Poets, Prime Ministers & Fashion Designers
London is big and old and filled with people, and has more than its fair share of history. In this it is not unique. But on our own doorstep, here in Belgravia, there is an undeniable and peculiar density of this history, as evidenced by the Blue Plaques that are everywhere to be seen.
Perhaps because of its long tenure as one of the wealthiest districts in the world; perhaps because of a quietness that belies its Central London location and lends a distinct feel a world away from the bustle of immediate neighbours Victoria and Knightsbridge; perhaps because it was a focal point for aristocratic townhouses before the embassies, consulates and offices moved in – Belgravia has produced, housed and inspired a rich and varied populace. Playwrights, poets, authors, Prime Ministers, social reformers, scientists, dukes, duchesses, actors and many more besides have all left their imprint, on history, in popular culture, and not least on the buildings themselves.
With this in mind, we have collaborated with the nearby Jumeirah Lowndes Hotel in the creation and curation of a lending library to celebrate Belgravia. In The Map Room function space and the hotel’s Lowndes Bar & Kitchen Restaurant guests have access to an impressive overview of local history. Resident authors Ian Fleming (who lived across the road from the shop) and Mary Shelley sit beside a stunning photography book showcasing Philip Treacy’s hats. Biographies of famous Belgravia residents – Margaret Thatcher, Vivien Leigh and Vita Sackville-West – are joined by Wolfgang Amadeus Mozart (who wrote his first symphony just up the road, at 180 Ebury Street) and Bruce Reynolds (who plotted much of the notorious Great Train Robbery at the Star Tavern on Belgrave Mews, round the corner from the hotel).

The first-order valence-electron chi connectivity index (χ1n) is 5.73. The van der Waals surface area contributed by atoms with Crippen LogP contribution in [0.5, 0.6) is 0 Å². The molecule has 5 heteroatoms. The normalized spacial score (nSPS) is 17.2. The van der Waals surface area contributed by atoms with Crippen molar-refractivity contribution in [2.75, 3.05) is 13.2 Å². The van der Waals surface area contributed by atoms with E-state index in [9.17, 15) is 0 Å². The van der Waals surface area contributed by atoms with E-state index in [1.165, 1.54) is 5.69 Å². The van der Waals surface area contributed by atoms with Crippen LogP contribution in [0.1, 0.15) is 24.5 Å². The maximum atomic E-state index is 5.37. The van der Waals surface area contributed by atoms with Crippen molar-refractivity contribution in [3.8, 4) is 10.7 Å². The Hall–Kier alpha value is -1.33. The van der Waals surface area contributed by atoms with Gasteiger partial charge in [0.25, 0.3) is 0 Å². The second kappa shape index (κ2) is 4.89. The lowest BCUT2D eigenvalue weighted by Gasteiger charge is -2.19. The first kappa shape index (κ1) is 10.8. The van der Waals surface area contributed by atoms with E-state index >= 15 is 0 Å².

Other titles in the Belgravia Lending Library include cookbooks and coffee-table tomes devoted to some of the district’s much-frequented businesses, narratives both historical and fictional of the many social sets that have characterised Belgravia over the years and the works of Alfred Lord Tennyson and William Walton. And, of course, the infamous Lord Lucan – Laura Thompson’s compelling A Different Class of Murder analyses the case in detail while Muriel Spark serves up a sharp satire of its legacy in the wicked Aiding and Abetting.
Ian Richardson, General Manager of Jumeirah Lowndes Hotel, sums it up perfectly: “Belgravia’s cobbled streets, hidden mews, ancient pubs and grand town houses are full of stories and we hope that the Belgravia Lending Library will bring some of these to life for our guests.”
Posted on September 2, 2016 by Andy in Belgravia